IMF suggests improving skills of youth & lower pay?… Keynes rolls over
Here is a video from the IMF…
At the 4 minute point, the representative talks about youth unemployment in Europe and recommends two things…
- training to appropriate skills which would make someone more valuable.
- bringing down costs of employment.
Oh, how wonderful!… Make your skills more valuable only to meet wage suppression. They just do not understand that people need to be paid more.
“The insufficiency of effective demand will inhibit the process of production in spite of the fact that the marginal product of labour still exceeds in value the marginal disutility of employment.”
In other words… It is pointless to increase the marginal product of labor when you are faced with insufficient effective demand.
Every country has a self-interest to compete by lowering labor costs. In effect, the advanced world is continually sinking into a secular stagnation. The key is for an organization like the IMF to step in and recommend a coordinated effort among countries to raise labor income, not decrease it, and thus increase effective demand for production. That will create investment.
Just pay labor more!
Umm, she actually says “bring down the hiring costs”. That’s not an exact synonym for “reduce wages”. It could, for example, mean reducing employer paid taxes on employment.
Which are, in Southern Europe at least, high.
“mean reducing employer paid taxes on employment”
Which is Overhead and the ultimate reason for the movement of Labor out of a country.
There are moves within Europe to lower labor costs. You are right to be specific between hiring costs and wage costs. Yet the broader message in Europe is to hold down labor costs.
Let me look for an article on this…
Here is a quote from the article…
“In the peripheral countries, we are seeing a continuous decline in wage costs, which has also been instrumental in reducing their current account deficits.”
“The severe recession and high jobless rates have not done nearly enough to lower labor costs.”
So there is a mindset in Europe to keep lowering labor costs, which means wages.
If you separate the burdening of Labor with these additional costs associated with Labor and not paid in wages, these would be called Overhead. Which none of those actions will do so in any degree to have an impact on Labor costs as direct Labor Costs are small when compared to Overhead and Materials in manufacturing. The ratio of cost for direct Labor in having an impact and a reduction in them would produce a much smaller result. If you cut Overhead which is then associated with Direct Labor, the impact is greater. I would say the cost of not havin Social Security, Medicare, Unemployment Comp, Workman’s comp. Healthcare, Oshsa, epa would only pop up elsewhere.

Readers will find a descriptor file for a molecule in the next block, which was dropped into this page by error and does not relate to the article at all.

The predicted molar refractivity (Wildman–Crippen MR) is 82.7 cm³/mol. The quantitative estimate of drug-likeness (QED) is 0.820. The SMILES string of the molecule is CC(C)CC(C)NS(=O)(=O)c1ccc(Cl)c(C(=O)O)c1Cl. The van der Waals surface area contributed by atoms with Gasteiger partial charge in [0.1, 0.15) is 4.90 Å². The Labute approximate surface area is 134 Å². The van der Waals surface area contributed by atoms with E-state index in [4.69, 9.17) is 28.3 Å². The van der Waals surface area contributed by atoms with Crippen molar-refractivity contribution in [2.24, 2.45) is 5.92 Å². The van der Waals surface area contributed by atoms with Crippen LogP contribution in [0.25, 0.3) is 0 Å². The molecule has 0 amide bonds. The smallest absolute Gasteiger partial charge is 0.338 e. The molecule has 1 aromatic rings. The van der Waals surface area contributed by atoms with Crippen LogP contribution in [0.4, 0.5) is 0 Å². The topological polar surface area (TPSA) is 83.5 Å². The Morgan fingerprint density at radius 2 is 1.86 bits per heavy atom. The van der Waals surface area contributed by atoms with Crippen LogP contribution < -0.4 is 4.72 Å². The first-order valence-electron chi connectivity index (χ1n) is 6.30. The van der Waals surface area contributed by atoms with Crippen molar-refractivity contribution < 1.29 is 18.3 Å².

Sure, there are people who want to lower the workers’ wages. But I’m making that distinction which you’re refusing to allow to the IMF economist.
In Portugal, where I do actually have a small business, social security taxes are 35% of wages. Reducing those might well have beneficial effects upon employment and thus actually raise aggregate demand…..
Obviously someone sees a need to plan now rather than later when the worker is old and cast off by the company.
Business thinks lower wages means higher profits. I don’t know who they think will buy their products if the consumer has less money.
Your post and the associated comments above point out one more problem with globalization.
No single country can control the side effects of globalization.
If your country wants to lessen inequality of incomes, or regulate the production of pollutants, or spread taxation across your economy, or provide a more stable economy over time, then globalization will punish you, severely.
Corporations want to ‘live’ in a country which allows low labor incomes, almost unregulated pollution, and almost nonexistent taxes on them. Their only concern is profits. CEOs and boards of directors understand that if every corporation acted this way then it would become a race to the bottom but all they really care about is the profits generated in this quarter. They regularly tell us exactly that!
Just one more example of unintended consequences. And this was predictable! Tariffs were regulating more than just prices on foreign goods.
You hit it on the nail.
35% social security taxes is a lot from a US perspective. How does the Portugal govt spend that money into aggregate demand? In other words, does the govt maintain aggregate demand by spending that money into the economy?
There is a view that as business is taxed, there are businesses created to get that money back from the govt and put it back into the economy. Once it gets back into the economy, the idea is that people will spend it at your business, which means higher sales for you. The trick is to get into the flow of money.